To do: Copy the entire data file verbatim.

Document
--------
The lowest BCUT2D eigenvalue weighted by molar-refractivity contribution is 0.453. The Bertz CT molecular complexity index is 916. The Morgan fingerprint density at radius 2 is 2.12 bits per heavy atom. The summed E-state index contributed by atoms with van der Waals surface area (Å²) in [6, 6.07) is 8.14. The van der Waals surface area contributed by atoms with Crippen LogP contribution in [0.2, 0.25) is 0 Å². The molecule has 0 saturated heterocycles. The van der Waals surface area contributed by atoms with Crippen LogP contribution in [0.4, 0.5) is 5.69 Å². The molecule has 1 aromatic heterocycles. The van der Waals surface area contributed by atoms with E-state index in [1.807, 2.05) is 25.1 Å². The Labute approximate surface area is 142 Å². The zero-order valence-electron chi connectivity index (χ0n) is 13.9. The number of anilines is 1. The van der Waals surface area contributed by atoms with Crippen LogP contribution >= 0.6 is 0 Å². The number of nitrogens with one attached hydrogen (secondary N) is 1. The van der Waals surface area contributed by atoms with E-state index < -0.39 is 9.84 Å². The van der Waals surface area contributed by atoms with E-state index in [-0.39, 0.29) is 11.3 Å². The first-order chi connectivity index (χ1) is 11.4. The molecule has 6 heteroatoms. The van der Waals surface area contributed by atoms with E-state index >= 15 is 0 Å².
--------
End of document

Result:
The lowest BCUT2D eigenvalue weighted by molar-refractivity contribution is 0.453. The Bertz CT molecular complexity index is 916. The Morgan fingerprint density at radius 2 is 2.12 bits per heavy atom. The summed E-state index contributed by atoms with van der Waals surface area (Å²) in [6, 6.07) is 8.14. The van der Waals surface area contributed by atoms with Crippen LogP contribution in [0.2, 0.25) is 0 Å². The molecule has 0 saturated heterocycles. The van der Waals surface area contributed by atoms with Crippen LogP contribution in [0.4, 0.5) is 5.69 Å². The molecule has 1 aromatic heterocycles. The van der Waals surface area contributed by atoms with E-state index in [1.807, 2.05) is 25.1 Å². The Labute approximate surface area is 142 Å². The zero-order valence-electron chi connectivity index (χ0n) is 13.9. The number of anilines is 1. The van der Waals surface area contributed by atoms with Crippen LogP contribution >= 0.6 is 0 Å². The number of nitrogens with one attached hydrogen (secondary N) is 1. The van der Waals surface area contributed by atoms with E-state index < -0.39 is 9.84 Å². The van der Waals surface area contributed by atoms with E-state index in [-0.39, 0.29) is 11.3 Å². The first-order chi connectivity index (χ1) is 11.4. The molecule has 6 heteroatoms. The van der Waals surface area contributed by atoms with E-state index >= 15 is 0 Å².